Friday, 17 May 2013 10:52
The long awaited second exposure draft (ED2) of the new global lease accounting standard was finally published on May 16. It contains few real surprises, due to the very public deliberation process used by the standard
setters through the long gestation period. It nevertheless throws up some key issues that will need to be addressed by the leasing industry during the comment period running for the next four months.
The two standard setting bodies – the International Accounting Standards Board (IASB) and the US Financial Accounting Standards Board (FASB) - have issued almost identical versions of the proposal, consistent with the aim of a converged standard.
Most of the divergences between the two versions concern aspects of relatively minor importance, within the disclosure rules for notes to the accounts. Those mainly reflect areas of close interface with the accounting
rules for property, plant and equipment (PPE) owned by the users, where the respective accounting standards (IAS 16 within international financial reporting standards (IFRS) and Topic 630 in US GAAP) are in many respects
There are, however, some significant “alternative views” released with ED2, covering some of the major issues, where minorities on each of the Boards have expressed dissent.
P&L expensing rules
The core objective of the new standard is to require on-balance-sheet recognition by lessees of all leases capable of running for more than 12 months. However, one of the most notable parts of the release is the section of the
“Basis for Conclusions” document accompanying the main draft, addressing the most controversial lesse accounting issue that arose within the re-deliberation period after the first exposure draft (ED1) issued in 2010. This is the method for expensing leases in the profit and loss (P&L) account or income statement, where the Boards last June adopted a split model as between equipment and real estate leases.
What is proposed is described as a new lease classification system. Under current rules the split into finance and operating leases determines whether or not the asset goes on the balance sheet, and it is based on whether “substantially all of the risks and rewards of ownership” are passed to the lessee. Under the new proposals all leases – except those that cannot run for more than 12 months – will go on-balance-sheet. The new lease classification split, into what the Boards are calling Type A and Type B leases, will determine the lessee's periodic expense profile – and the dividing line will be struck in a different place.
The proposal is that most real estate leases will be Type B. These will be expensed on a straight line basis, and presented as a single rental expense, like operating leases under existing rules (although the difference of course will be that the asset will now be on-balance-sheet). Nearly all equipment leases by contrast will be Type A - expensed on a front loaded basis, like current finance or capital leases (in fact a combination of heavily front loaded finance charges, and deprecation or amortization normally on a straight line basis).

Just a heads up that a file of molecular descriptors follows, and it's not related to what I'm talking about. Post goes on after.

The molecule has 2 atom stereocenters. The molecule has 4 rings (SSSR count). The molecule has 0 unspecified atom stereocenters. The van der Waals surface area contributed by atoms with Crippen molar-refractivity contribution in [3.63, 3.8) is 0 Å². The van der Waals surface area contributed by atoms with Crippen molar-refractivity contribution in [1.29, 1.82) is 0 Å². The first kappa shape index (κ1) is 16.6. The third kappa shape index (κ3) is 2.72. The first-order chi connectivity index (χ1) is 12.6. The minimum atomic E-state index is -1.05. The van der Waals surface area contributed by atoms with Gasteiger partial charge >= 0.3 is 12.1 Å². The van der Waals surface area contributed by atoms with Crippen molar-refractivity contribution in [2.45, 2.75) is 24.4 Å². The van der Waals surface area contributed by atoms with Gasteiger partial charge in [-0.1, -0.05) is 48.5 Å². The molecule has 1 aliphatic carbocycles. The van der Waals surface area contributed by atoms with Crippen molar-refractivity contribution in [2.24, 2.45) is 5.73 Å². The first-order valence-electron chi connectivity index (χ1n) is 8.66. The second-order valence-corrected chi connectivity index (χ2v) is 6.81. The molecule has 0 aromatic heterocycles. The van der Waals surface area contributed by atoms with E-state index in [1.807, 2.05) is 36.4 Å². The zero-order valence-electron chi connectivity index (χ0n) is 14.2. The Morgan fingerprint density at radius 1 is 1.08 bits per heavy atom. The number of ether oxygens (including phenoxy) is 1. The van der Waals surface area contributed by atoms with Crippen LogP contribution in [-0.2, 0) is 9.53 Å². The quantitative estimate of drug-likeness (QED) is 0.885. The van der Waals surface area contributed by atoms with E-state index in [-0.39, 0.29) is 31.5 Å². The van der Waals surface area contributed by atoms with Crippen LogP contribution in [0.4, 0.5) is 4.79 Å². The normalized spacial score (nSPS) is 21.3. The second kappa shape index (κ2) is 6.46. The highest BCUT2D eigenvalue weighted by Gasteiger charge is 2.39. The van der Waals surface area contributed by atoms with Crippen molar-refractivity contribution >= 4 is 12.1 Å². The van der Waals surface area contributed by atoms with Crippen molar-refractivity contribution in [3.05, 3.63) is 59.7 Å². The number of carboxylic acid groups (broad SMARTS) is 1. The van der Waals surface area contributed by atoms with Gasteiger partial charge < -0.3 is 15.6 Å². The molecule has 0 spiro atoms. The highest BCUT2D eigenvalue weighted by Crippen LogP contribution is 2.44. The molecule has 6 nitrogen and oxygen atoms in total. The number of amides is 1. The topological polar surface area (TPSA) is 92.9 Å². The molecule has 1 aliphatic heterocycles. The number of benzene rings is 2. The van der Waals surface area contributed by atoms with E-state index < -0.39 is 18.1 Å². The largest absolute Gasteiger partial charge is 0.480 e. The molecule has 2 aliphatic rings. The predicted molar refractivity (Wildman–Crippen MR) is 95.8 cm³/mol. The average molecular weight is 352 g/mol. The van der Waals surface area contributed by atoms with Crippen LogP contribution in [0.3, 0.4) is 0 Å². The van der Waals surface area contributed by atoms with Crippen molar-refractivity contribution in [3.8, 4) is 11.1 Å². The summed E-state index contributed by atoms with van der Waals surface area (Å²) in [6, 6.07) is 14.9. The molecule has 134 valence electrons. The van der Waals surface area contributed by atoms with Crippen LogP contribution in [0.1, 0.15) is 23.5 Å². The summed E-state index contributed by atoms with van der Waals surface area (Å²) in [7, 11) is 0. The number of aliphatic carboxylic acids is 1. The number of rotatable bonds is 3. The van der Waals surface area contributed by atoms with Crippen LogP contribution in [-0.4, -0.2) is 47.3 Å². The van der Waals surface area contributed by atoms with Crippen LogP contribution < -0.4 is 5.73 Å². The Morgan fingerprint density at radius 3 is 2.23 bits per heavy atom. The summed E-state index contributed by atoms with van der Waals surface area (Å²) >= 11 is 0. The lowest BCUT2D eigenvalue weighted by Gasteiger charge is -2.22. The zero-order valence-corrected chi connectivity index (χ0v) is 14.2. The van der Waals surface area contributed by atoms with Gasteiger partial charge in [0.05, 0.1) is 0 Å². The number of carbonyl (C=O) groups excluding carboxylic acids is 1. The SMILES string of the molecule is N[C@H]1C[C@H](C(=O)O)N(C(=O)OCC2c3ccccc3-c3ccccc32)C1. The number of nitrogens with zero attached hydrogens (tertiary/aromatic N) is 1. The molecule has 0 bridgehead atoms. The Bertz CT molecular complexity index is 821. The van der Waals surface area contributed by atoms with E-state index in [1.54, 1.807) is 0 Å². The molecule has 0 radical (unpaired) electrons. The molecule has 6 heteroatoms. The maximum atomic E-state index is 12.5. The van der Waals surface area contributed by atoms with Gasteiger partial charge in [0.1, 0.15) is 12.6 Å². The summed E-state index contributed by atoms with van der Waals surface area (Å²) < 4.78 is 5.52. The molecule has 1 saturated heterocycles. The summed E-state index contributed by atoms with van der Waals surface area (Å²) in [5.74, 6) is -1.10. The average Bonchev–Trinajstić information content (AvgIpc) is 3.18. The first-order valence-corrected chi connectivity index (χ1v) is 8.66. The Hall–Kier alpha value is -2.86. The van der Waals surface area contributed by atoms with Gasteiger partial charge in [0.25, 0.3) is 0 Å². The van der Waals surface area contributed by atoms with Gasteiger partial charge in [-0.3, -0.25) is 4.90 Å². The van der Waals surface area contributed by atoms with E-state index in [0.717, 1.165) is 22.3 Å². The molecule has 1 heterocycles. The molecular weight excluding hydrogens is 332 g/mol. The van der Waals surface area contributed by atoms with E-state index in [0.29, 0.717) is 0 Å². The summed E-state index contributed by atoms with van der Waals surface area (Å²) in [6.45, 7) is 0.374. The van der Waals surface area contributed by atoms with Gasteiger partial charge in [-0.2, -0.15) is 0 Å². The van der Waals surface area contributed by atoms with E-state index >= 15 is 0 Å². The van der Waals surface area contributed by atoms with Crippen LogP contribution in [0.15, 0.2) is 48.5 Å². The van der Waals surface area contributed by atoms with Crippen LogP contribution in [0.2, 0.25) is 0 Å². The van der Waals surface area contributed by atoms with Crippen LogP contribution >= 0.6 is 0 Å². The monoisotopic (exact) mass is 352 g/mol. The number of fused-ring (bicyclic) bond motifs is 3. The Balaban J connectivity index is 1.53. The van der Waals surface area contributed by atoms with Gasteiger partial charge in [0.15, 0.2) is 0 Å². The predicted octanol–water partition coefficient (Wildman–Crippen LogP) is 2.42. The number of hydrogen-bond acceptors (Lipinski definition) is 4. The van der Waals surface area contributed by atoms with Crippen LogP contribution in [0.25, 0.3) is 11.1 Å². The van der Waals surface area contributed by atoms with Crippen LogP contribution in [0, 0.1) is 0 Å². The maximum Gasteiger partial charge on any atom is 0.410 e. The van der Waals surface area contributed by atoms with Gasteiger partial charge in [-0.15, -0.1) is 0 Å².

There will be some exceptions on either side. Some of the longest property leases, like for example the 99-year leases sometimes used in UK real estate, will be Type A; and a very narrow range of equipment leases - where the residual value (RV) is exceptionally high and yet the lease period can run for more than 12 months so capitalization will be required - might be Type B.
The Boards are claiming that the underlying principle of the split will be consistent for both equipment and property leases. The stated principle is that a lease should be Type A, accounted for like a financing transaction, “if the lessee consumes more than an insignificant proportion of the benefits embedded in the underlying asset”. That is an intentional moving of the goal posts compared with existing lease classification. At present, there is in effect financing type treatment only if the lessee consumes substantially all the benefits of the asset; whereas the new proposal is for financing type treatment in any case where the portion consumed is significant.
Yet the starting point for the test will be whether the lease is for equipment or real estate. If it is equipment, it will be Type A, front loaded expense, unless either the lease term is insignificant in relation to the economic life of the asset, or the present value (PV) of the lease payments is insignificant in relation to the fair vale of the asset.
For real estate, it will be Type B unless either the lease term is a significant part of the asset's economic life, or the PV of lease payments represents substantially all of the fair value of the asset.
At first sight this appears not to be consistent, in that the Boards have not moved the goal posts for real estate leases (where that PV test at “substantially all” of fair value is in fact taken from the current IAS 17 international standard) as they have for equipment leases. However, the Boards argue that this is not truly inconsistent, because in the case of a commercial property lease the economic life part of the test will relate to the life of the
building, which of course represents a part of the value of the whole property including the land value.
They say that a property lessee is not truly consuming more than an insignificant portion of the benefits embedded in the property (including the land) unless the lease term is a major part of the remaining economic life of the building; whereas of course equipment lessees are using up rapidly depreciating assets.
The equipment vs real estate split in the P&L expensing model remains highly controversial. It has already attracted criticism before ED2 was released, and seems certain to attract widespread comment in the formal